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Michael Ford for Oshkosh City Council

Michael Ford for Oshkosh City Council

Michael Ford for Oshkosh City CouncilMichael Ford for Oshkosh City Council
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Hello

Questions and Answers

As I campaign people are asking me great questions about my positions.  I will share my answers to those questions below so the voters of Oshkosh will know exactly where I stand on the issues that matter to them.

Do you support the city’s use of Tax Incremental Financing (TIF)?

 Yes. TIFs are a powerful economic development tool that are working in Oshkosh. As a member of the Plan Commission I have always asked tough questions and kept a critical eye on the underlying assumptions of proposed TIFs. We must always ask if the project could be done without a TIF, and always be conservative when investing the people’s money in a TIF-funded project.

What is your position on sanctuary cities?

If elected to city council I will respect the basic humanity and fight for the basic dignity of all Oshkosh residents. No Oshkosh resident should live in fear based on their status.  I would support a declaration that makes Oshkosh a sanctuary city.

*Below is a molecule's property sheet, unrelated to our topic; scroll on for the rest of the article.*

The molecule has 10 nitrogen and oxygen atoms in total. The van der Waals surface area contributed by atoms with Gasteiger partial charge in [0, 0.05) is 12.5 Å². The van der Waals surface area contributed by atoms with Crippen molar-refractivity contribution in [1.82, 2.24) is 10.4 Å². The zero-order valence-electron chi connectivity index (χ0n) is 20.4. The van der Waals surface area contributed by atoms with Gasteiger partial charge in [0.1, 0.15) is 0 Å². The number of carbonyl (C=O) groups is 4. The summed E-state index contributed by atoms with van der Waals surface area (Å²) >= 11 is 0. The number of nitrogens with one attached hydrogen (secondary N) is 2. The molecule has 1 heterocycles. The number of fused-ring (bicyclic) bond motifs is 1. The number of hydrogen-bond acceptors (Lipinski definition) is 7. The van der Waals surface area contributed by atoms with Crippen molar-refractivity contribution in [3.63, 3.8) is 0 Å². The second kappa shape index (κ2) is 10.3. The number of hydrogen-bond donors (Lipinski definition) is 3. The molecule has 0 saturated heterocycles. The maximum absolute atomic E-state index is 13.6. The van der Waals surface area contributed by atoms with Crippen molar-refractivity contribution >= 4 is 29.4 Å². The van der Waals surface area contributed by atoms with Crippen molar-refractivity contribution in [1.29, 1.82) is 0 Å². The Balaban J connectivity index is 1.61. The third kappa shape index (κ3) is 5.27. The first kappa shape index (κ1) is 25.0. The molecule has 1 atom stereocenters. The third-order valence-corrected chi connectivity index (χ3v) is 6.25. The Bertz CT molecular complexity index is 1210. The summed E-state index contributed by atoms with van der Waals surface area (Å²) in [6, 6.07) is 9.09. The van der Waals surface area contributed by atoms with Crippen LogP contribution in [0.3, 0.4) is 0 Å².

What are your economic development priorities?

 My top priority is maximizing the quality of life in Oshkosh so that people and businesses want to be here. That means empowering our neighborhoods, maintaining our parks, increasing walk-ability, embracing inclusion and diversity in all we do, and providing top-notch government services. It also means keeping our tax climate favorable to business and residents to ensure Oshkosh is a place where businesses can flourish. I also support GOEDCs activities in providing performance-based loans for entrepreneurs who want to innovate in Oshkosh.   

What are the most critical issues facing Oshkosh?

There are several critical issues, when addressed, that will set Oshkosh up for a prosperous future. 


1) Our racial and socioeconomic achievement gaps. Some will say this is a school district issue, I say no, this is an issue impacting us all.


2) Fall prevention. As part of my day job I had the opportunity to analyze data showing that falls are too prevalent among our senior population, and that individual fear of losing one's home is a critical barrier to solving this public health concern. 


3) Getting development of Oshkosh Ave, Jackson Street, and the Sawdust district right. I have been honored to be on the front lines of these projects through my work on the Plan Commission, and we must continue to make smart decisions that balance the need to attract development with the long-term needs of our community. 


4) Weaving diversity and inclusion into the fabric of our government. Oshkosh is getting more diverse, and we must embrace that diversity as the asset that it is.